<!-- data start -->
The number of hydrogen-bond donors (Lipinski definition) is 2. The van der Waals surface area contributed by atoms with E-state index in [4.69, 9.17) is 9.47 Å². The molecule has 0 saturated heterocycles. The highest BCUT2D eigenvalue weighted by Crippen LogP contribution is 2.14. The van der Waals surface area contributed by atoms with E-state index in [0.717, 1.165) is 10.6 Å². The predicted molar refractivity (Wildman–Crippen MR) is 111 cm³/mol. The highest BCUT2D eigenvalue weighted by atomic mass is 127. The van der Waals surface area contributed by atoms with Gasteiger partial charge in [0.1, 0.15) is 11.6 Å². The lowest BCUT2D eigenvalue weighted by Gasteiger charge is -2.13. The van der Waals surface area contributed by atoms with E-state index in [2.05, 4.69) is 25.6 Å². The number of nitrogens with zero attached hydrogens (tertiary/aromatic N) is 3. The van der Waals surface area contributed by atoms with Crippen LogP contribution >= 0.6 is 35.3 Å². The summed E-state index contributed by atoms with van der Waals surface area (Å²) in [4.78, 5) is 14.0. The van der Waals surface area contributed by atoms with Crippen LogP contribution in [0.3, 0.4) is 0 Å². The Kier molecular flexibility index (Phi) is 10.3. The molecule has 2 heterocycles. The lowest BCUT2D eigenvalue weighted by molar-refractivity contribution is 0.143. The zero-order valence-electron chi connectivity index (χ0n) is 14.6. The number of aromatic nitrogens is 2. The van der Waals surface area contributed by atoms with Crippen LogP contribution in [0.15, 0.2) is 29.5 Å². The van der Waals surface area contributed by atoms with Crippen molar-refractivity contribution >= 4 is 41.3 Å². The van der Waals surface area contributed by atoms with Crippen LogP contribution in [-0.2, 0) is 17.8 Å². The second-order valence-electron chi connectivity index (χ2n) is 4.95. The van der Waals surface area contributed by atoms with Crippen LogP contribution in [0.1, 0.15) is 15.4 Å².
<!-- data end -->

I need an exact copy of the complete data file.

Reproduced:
The number of hydrogen-bond donors (Lipinski definition) is 2. The van der Waals surface area contributed by atoms with E-state index in [4.69, 9.17) is 9.47 Å². The molecule has 0 saturated heterocycles. The highest BCUT2D eigenvalue weighted by Crippen LogP contribution is 2.14. The van der Waals surface area contributed by atoms with E-state index in [0.717, 1.165) is 10.6 Å². The predicted molar refractivity (Wildman–Crippen MR) is 111 cm³/mol. The highest BCUT2D eigenvalue weighted by atomic mass is 127. The van der Waals surface area contributed by atoms with Gasteiger partial charge in [0.1, 0.15) is 11.6 Å². The lowest BCUT2D eigenvalue weighted by Gasteiger charge is -2.13. The van der Waals surface area contributed by atoms with E-state index in [2.05, 4.69) is 25.6 Å². The number of nitrogens with zero attached hydrogens (tertiary/aromatic N) is 3. The van der Waals surface area contributed by atoms with Crippen LogP contribution >= 0.6 is 35.3 Å². The summed E-state index contributed by atoms with van der Waals surface area (Å²) in [4.78, 5) is 14.0. The van der Waals surface area contributed by atoms with Crippen LogP contribution in [0.3, 0.4) is 0 Å². The Kier molecular flexibility index (Phi) is 10.3. The molecule has 2 heterocycles. The lowest BCUT2D eigenvalue weighted by molar-refractivity contribution is 0.143. The zero-order valence-electron chi connectivity index (χ0n) is 14.6. The number of aromatic nitrogens is 2. The van der Waals surface area contributed by atoms with Crippen LogP contribution in [0.15, 0.2) is 29.5 Å². The van der Waals surface area contributed by atoms with Crippen molar-refractivity contribution >= 4 is 41.3 Å². The van der Waals surface area contributed by atoms with Crippen LogP contribution in [-0.2, 0) is 17.8 Å². The second-order valence-electron chi connectivity index (χ2n) is 4.95. The van der Waals surface area contributed by atoms with Crippen LogP contribution in [0.1, 0.15) is 15.4 Å².